When people are unhappy with their government, they voice their concerns by forming strikes, rallies and other similar forms of protest. Some even take their opinions to social media sites in order to inform and garner support. How do street artists protest? They take it to the streets, literally. By using everything in their creative arsenal: stickers, posters and spray paint to communicate their message – their approach is much more effective as they target areas of the city that receive the most foot traffic. When the work is established it’s seen by thousands as if it were the Bat-signal.
Due to its ability to illustrate messages without the use of words, street art has become the “visual voice” for the people. There are many forms of expression available to street artists, we’ll take a look at the most popular ones deployed in city streets.
- Street Art in the Political Spectrum
Street art’s messages are bold and direct. Due to the art’s autonomy, artists are free to express their opinions without fear. When a street artist from the Hong Kong district was asked what it was about street art that was much more appealing than regular and traditional forms of protest he replied with:
“I think it’s good that nowadays young people are quite concerned about their city, and they’re trying to protest in a more creative way, with posters and art, not just marching in the street. Street art is a way to get the message out. You can express yourself and your anti-government views on Facebook but street art is more direct,” said Ying. “The streets belong to the people.”
- Poster Art
Poster art is the most common form of street art that most street activists utilize. Posters are popular because they don’t cost a heck of a lot to make, add to the fact they’re ultra easy to apply on surfaces by method of a disgusting mxiture: wheatpaste (water, vegetable starch). If you go to places like New York City, you’ll find plenty of political posters on the street criticizing the government or even Barack Obama (as seen above). The subject matter in these posters vary, but they all share one thing: a strong, opinionated idea that criticizes society, and the government.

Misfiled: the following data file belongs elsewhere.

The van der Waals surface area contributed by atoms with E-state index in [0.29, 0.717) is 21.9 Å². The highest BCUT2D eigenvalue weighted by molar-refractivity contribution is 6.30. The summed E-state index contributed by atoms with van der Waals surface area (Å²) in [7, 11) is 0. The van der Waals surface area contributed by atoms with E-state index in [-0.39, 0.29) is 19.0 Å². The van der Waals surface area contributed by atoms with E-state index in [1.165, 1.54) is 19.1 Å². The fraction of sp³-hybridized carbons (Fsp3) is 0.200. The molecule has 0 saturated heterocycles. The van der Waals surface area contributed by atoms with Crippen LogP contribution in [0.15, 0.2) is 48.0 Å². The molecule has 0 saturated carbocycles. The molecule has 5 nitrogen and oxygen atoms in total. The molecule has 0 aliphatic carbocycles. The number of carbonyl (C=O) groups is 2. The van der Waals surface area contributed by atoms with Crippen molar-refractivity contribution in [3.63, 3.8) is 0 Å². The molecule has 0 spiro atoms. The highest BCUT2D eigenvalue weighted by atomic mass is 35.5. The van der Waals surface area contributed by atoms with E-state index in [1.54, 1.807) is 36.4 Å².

Some posters are very propagandistic in their approach. They want to change people’s ideas and notions, so that they conform to their point of view. Most of Shepard Fairey’s works (below) fit this mold.
Shepard Fairey’s “Guns & Roses” print is one of the most iconic political works of street art. Fairey who spearheads OBEY is known for appropriating propaganda from previous time periods and putting his own creative spin to them; effectively giving the works a brand new meaning. As seen from the image above, he adds flowers to the work completely changing the intended meaning from “being pro-war” to “anti-war”.
Stickers like the one found below are another popular way of getting a message across (also known as sticker bombing). Stickers can be found scattered across city walls, poles, newsstands and other types of surfaces found throughout the city. These stickers may carry with them a political message, a comment on society/culture or tongue-in-cheek criticism. Stickers are effective because they’re cheap (compared to spray paint) and they also do less harm to the environment as they can be easily peeled off.
- Stencil Art
Stencil art has a very distinguished look in that is composed of only one main colour. Stencils are created by cutting out parts of an image leaving a few untouched so that when spray paint is applied, the achieved look should look like the image above. Banksy has perfected this form as most of his graffiti works are composed through intricate stencils. Stencil art is particularly useful for producing multiple copies of a work. It’s definitely less painstaking than traditional graffiti since the artist just has to cover all open areas of the stencil with spray paint to complete the work. Due to its method of production, works can be produced at a lightning fast rate which is great for artists who want their work to cover more ground.
As seen below, multiple copies of the slogan ‘STOP WARS’ were painted on a Subway station platform. If I were to wager, the whole process must have taken under ten seconds to complete.
- INQUIRING MINDS WOULD LIKE TO KNOW…
Which method or form of street art would you choose if you had to head a campaign? Perhaps you’re fed up with paying ridiculous tuition fees, or you’re unhappy with a political issue. How would you utilize street art and get the most out of it? Would you employ a propaganda approach to your art or would you be less controversial? Leave your answers under the comments section, I’d love to read them!